The readings for the first day are meant to get you thinking about two critical concepts that form the basis for our study this semester: gender and mysticism. I chose the Jacqueline Murray essay because she considers gender specifically from a medieval Christian perspective, providing essential information on medieval understanding of both biological and social difference. Her exploration of the notion of a third "clerical" gender is less important than her description of a sex and gender spectrum. Do pay careful attention to her discussion of medical views of sex difference beginning on page 38 before you get to the heart of the essay—Christian constructions of gender—on page 40. If you would like to read a more general introduction to the subject of gender and religion, I recommend Elizabeth Clark's "Women, Gender, and Study of Christian History," in Church History 70 (2001): 395-426 and the introduction to Elizabeth Castelli's Women, Gender, Religion: A Reader (New York, 2001), which I will post on our Blackboard Course Documents page early next week.

The second selection to read for our first class is an excerpt from the first volume of Bernard McGinn's four volume series, The Presence of God: A History of Western Christian Mysticism. The first part ("General Introduction") explores the meaning of the term "mysticism" in Christian context at its most basic level, describing the challenges for historical study of a phenomenon that is essentially experiential. The second part ("Introduction") is an outline of the volume -- I only need for you to pay attention to McGinn's brief description of the various ancient traditions that fed into early Christian mystical traditions. The third part looks particularly at Jewish assumptions about encounter with the divine during the Second Temple Period--assumptions that were picked up by early Christians and that form the basis for subsequent Christian writings.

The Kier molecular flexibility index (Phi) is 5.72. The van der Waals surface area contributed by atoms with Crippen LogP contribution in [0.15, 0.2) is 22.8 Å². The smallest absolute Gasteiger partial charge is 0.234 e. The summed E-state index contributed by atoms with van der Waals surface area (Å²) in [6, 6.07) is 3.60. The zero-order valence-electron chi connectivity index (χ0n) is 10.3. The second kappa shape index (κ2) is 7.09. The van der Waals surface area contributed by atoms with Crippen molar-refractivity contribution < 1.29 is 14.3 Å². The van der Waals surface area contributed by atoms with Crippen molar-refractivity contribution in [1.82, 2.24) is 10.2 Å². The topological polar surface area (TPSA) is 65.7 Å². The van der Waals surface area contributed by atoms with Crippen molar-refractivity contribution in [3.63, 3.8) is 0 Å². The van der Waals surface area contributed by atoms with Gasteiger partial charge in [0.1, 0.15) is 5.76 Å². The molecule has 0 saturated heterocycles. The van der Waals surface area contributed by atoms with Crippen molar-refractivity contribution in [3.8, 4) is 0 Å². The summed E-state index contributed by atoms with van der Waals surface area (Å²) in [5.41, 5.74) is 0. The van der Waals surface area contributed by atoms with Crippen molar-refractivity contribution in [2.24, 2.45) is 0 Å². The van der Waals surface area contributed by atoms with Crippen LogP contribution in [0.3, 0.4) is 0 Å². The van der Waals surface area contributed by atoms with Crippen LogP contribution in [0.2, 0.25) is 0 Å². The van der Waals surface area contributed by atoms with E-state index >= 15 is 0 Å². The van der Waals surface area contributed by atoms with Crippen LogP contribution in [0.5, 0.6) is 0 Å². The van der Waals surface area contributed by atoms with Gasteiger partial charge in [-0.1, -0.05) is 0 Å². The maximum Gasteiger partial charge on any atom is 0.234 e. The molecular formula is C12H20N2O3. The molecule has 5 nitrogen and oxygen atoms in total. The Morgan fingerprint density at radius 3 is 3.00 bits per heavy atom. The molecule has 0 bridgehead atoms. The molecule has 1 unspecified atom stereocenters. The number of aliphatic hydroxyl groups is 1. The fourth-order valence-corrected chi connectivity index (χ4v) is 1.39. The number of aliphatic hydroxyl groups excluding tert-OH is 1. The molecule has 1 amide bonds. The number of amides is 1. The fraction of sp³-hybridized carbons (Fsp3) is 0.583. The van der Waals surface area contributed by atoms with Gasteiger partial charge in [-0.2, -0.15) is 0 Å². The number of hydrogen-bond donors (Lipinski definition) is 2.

Don't worry if you feel as if you have walked in on the middle of a conversation and that you don't know the references that McGinn presumes you know. In an ideal world, we would begin at the very beginning and do a thorough study of ancient philosophy in order to provide a basis for understanding later traditions. But you have to start somewhere, and even though we are starting rather in the middle of things, I have no doubt that you will be able to catch up as we move along.

If you have questions as you do the reading, please post them in the Discussion Board under the forum "Questions on the Sept. 13 Reading" by adding a new thread. I will check there periodically and answer in that space. I like to have students post questions publicly because most of the time, the questions and responses are helpful to others as well. Of course if you have questions that concern your own participation in the class, you should email me directly.

Graduate students, there are two additional readings for you this week. The Coakley article is meant to give a helpful overview of scholarship on the question of gender and authority so that you can situate what we are doing in this class. The Lerner article is meant to help provide a closer look at the tension between authority and innovation as it pertains to the material we'll be looking at in this class.

I look forward to meeting you all soon!